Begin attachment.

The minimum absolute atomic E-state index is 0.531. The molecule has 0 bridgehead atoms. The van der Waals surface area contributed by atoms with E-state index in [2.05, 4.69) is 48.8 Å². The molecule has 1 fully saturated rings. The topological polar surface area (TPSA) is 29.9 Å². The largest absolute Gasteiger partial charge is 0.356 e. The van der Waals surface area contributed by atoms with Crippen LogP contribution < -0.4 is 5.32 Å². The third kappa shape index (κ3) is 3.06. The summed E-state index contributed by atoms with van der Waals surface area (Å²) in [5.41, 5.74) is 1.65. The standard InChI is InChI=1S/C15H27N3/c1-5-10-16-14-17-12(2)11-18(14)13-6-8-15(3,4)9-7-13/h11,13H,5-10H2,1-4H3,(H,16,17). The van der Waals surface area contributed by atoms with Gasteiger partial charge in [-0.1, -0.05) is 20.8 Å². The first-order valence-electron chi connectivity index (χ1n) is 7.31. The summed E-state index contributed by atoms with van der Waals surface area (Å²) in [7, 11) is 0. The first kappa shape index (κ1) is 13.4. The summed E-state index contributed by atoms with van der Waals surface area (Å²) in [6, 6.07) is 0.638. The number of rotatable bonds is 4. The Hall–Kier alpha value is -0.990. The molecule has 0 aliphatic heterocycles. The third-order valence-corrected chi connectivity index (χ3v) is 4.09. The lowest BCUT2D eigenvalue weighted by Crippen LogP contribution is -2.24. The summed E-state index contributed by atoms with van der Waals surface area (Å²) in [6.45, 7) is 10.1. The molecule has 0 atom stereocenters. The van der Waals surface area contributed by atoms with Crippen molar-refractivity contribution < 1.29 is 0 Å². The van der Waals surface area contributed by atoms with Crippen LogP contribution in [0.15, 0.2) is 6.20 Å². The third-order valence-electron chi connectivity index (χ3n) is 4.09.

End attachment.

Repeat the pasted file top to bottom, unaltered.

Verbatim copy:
The minimum absolute atomic E-state index is 0.531. The molecule has 0 bridgehead atoms. The van der Waals surface area contributed by atoms with E-state index in [2.05, 4.69) is 48.8 Å². The molecule has 1 fully saturated rings. The topological polar surface area (TPSA) is 29.9 Å². The largest absolute Gasteiger partial charge is 0.356 e. The van der Waals surface area contributed by atoms with Crippen LogP contribution < -0.4 is 5.32 Å². The third kappa shape index (κ3) is 3.06. The summed E-state index contributed by atoms with van der Waals surface area (Å²) in [5.41, 5.74) is 1.65. The standard InChI is InChI=1S/C15H27N3/c1-5-10-16-14-17-12(2)11-18(14)13-6-8-15(3,4)9-7-13/h11,13H,5-10H2,1-4H3,(H,16,17). The van der Waals surface area contributed by atoms with Gasteiger partial charge in [-0.1, -0.05) is 20.8 Å². The first-order valence-electron chi connectivity index (χ1n) is 7.31. The summed E-state index contributed by atoms with van der Waals surface area (Å²) in [7, 11) is 0. The first kappa shape index (κ1) is 13.4. The summed E-state index contributed by atoms with van der Waals surface area (Å²) in [6, 6.07) is 0.638. The number of rotatable bonds is 4. The Hall–Kier alpha value is -0.990. The molecule has 0 aliphatic heterocycles. The third-order valence-corrected chi connectivity index (χ3v) is 4.09. The lowest BCUT2D eigenvalue weighted by Crippen LogP contribution is -2.24. The summed E-state index contributed by atoms with van der Waals surface area (Å²) in [6.45, 7) is 10.1. The molecule has 0 atom stereocenters. The van der Waals surface area contributed by atoms with Crippen molar-refractivity contribution < 1.29 is 0 Å². The van der Waals surface area contributed by atoms with Crippen LogP contribution in [0.15, 0.2) is 6.20 Å². The third-order valence-electron chi connectivity index (χ3n) is 4.09.